There is also a worldwide call for reducing the consumption of animal products in an effort to tackle climate change
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For decades now, the benefits of vegetarian diets and non-vegetarian diets have been discussed. While avoiding the latter has been known to reduce the risk of diseases. However, a new study has found that women who ate a vegetarian diet were actually at a 33 per cent higher risk of hip fracture compared to regular meat eaters. The study was conducted with over 26,000 middle-aged women in the UK.
Vegetarian diets have gained popularity in recent years. These is often perceived as a healthier dietary option, with previous evidence that shows a vegetarian diet can reduce the risks of several chronic diseases, including diabetes, heart disease, and cancer compared to omnivorous diets.
There is also a worldwide call for reducing the consumption of animal products in an effort to tackle climate change.
Understanding hip fracture risk in vegetarians is therefore becoming increasingly important to public health, said researchers from the University of Leeds.
In the study, published in the journal BMC Medicine, the team investigated the risk of hip fracture in occasional meat-eaters, pescatarians (people who eat fish but not meat), and vegetarians compared to regular meat-eaters.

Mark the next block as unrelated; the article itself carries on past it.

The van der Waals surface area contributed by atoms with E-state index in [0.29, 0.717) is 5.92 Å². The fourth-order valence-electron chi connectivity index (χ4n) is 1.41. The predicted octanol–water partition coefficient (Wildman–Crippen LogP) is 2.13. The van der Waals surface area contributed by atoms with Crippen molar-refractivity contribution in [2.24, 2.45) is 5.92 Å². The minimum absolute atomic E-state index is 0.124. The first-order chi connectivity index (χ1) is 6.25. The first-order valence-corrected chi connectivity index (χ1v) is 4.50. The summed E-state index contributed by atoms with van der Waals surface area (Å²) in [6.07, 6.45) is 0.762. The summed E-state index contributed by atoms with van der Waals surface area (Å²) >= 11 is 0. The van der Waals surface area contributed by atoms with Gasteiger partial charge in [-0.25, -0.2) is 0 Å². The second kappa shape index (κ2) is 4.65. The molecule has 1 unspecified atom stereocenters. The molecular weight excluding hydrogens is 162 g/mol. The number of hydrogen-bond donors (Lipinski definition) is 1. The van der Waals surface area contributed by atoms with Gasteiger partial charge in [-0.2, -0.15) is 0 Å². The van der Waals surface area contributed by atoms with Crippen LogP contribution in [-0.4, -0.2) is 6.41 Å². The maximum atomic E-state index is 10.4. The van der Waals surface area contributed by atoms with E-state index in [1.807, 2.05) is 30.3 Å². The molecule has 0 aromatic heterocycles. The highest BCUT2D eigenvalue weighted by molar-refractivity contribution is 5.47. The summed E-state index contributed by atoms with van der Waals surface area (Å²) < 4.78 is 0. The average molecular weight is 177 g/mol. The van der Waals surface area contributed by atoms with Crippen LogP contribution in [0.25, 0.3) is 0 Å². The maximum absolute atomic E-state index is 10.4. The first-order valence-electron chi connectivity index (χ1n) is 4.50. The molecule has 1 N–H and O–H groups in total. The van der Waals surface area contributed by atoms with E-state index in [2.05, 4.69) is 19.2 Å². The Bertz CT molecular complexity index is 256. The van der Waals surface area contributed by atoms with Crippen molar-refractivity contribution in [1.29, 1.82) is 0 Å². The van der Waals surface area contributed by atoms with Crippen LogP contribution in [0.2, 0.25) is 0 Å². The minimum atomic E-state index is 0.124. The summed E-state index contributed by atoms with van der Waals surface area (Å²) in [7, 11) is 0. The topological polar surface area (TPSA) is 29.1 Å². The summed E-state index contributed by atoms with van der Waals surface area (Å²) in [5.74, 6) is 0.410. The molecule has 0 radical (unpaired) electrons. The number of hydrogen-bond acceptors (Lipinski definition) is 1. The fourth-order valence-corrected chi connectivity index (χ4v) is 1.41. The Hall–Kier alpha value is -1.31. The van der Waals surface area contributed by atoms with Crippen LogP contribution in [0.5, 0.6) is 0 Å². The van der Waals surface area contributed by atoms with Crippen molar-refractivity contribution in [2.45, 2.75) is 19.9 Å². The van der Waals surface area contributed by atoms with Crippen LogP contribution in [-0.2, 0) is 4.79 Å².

Among 26,318 women, 822 hip fracture cases were observed over roughly 20 years. After adjustment for factors such as smoking and age, vegetarians were the only diet group with an elevated risk of hip fracture.
“Our study highlights potential concerns regarding risk of hip fracture in women who have a vegetarian diet. However, it is not warning people to abandon vegetarian diets. As with any diet, it is important to understand personal circumstances and what nutrients are needed for a balanced healthy lifestyle,” said lead author James Webster, a doctoral researcher from the School of Food Science and Nutrition at Leeds.
Vegetarian diets can vary widely from person to person and can be healthy or unhealthy, just like diets that include animal products. However, it is concerning that vegetarian diets often have lower intakes of nutrients that are linked with bone and muscle health. These types of nutrients generally are more abundant in meat and other animal products than in plants, such as protein, calcium, and other micronutrients.
“Low intake of these nutrients can lead to lower bone mineral density and muscle mass, which can make you more susceptible to hip fracture risk. This makes it especially important for further research to better understand factors driving the increased risk in vegetarians, whether it be particular nutrient deficiencies or weight management, so that we can help people to make healthy choices,” Webster said.
The research team also found that the average Body Mass Index among vegetarians was slightly lower than the average among the regular meat eaters. Previous research has shown a link between low BMI and a high risk of hip fracture.
Lower BMI can indicate people are underweight, which can mean poorer bone and muscle health, and higher risk of hip fracture. Further investigation is needed to determine if low BMI is the reason for the observed higher risk in vegetarians, the team said.
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